Sean Copeland, 51, and his 11-year-old son Brodie were among the more than 80 people killed Thursday when a truck zig-zagged through a screaming crowd for more than a mile along the Promenade des Anglais, according to a family representative.
They had traveled from the Austin, Texas, area with Copeland's wife, Kim, and his two children from a previous marriage --Maegan, 29, and Austin, 22, according to Jess Davis, a family friend.
The excursion was in part a celebration of Kim's and Austin's birthdays this month.
"Sean was excited about going on vacation," said Jonathan Paiz, Brodie's baseball coach.
'Our very own'
Kim Copeland on Friday posted on social media a black and white portrait of her husband and son on a pitcher's mound.
More than 5,000 miles from the massacre, Hill Country Baseball remembered Brodie -- "our very own" -- on its Facebook page. In a photo taken hours before he was killed, waves splash over Brodie's back on the rocky shore of the French Riviera.
"Nobody deserves this type of fate, especially not such a wonderful family," the post said.
'A bright light'
Sean Copeland coached youth baseball, and Brodie played in the league.
Paiz was in New York for a league tournament when a parent traveling with the team informed him of the deaths.
"It's devastating," he said. "We're all trying to get back to Texas to join the rest of the family."
In a Twitter post from a family member, Copeland poses on a ballfield with Brodie, who holds a trophy.
"Brodie was bright light to us," Paiz said. "He was an amazing kid. He was a promising baseball player and the Copelands were very involved in our program... We're all hurting."
The boy was to start middle school in the fall.
Brodie was a "happy, 11-year-old boy who was a wonderful student beloved by all, a member of the honor choir, and a very active athlete," Lake Travis school district Superintendent Brad Lancaster said in a statement.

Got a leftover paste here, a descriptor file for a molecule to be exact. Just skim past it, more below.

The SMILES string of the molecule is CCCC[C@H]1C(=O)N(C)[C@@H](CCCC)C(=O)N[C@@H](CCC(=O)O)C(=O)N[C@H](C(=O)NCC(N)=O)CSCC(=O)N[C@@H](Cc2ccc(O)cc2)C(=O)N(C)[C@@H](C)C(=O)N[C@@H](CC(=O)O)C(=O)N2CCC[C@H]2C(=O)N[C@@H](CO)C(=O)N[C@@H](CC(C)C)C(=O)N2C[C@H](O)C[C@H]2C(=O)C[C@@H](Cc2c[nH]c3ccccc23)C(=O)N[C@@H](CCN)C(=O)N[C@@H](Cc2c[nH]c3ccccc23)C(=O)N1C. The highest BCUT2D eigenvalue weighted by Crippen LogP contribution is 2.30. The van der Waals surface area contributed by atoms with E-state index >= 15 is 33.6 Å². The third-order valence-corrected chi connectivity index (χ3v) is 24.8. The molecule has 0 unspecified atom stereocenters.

Brodie aspired to be an actor or a comedian. He liked to shoot short films, complete with special effects, his fifth-grade teacher Coleen Serfoss said. On the last day of school, he led a flash mob for the kindergartners to the tune of Queen's "We will Rock You."
"At the end of the year, we say goodbye to them and we're wishing them well and looking forward to hearing about their wonderful successes and he was one that I couldn't wait to hear about," Serfoss said.
"I had told him ... when you get your Academy Award, remember to mention me."
'A phenomenal person'
At least 10 children were killed in what French officials are calling a terror attack, and dozens of people remain hospitalized. The attack happened on a night when the seaside promenade was teeming with families and young people. Dolls and toys were strewn about the scene of the attack, according to images posted on social media. A truck hauled away abandoned baby strollers.
"We are heartbroken and in shock over the loss of Brodie Copeland, an amazing son and brother who lit up our lives, and Sean Copeland, a wonderful husband and father," the family said in a statement. "They are so loved."
Sean Copeland, who had attended the University of North Texas, was vice president at Lexmark's Kapow Software Division.
"Sean was not only a terrific leader in the company but a phenomenal person who will be dearly missed," Lexmark spokesman Jerry Grasso said in a statement.
A Gofundme page for the Copeland family
has raised more than $18,000 by midafternoon Friday.
Accompanying the family home
Texas Gov. Greg Abbott said that for the second time in nine months, the French flag is being flown over the governor's mansion in remembrance of terror victims.
"While every heinous attack like this is tragic, this latest one hits close to home," Abbott said.
Family friend Jason Dixon said the loss has taken time to sink in, according to CNN affiliate KXAN.
Brodie's "attitude and personality were infectious," he added.
Aaron Cable, head of player development for Hill Country Baseball, described Brodie as a "one-of-a-kind kid" and Copeland as "one of the greatest dads you could ask for."
Two of Sean Copeland's brothers will fly to Nice to retrieve the bodies and accompany the family home, according to brother Troy Copeland.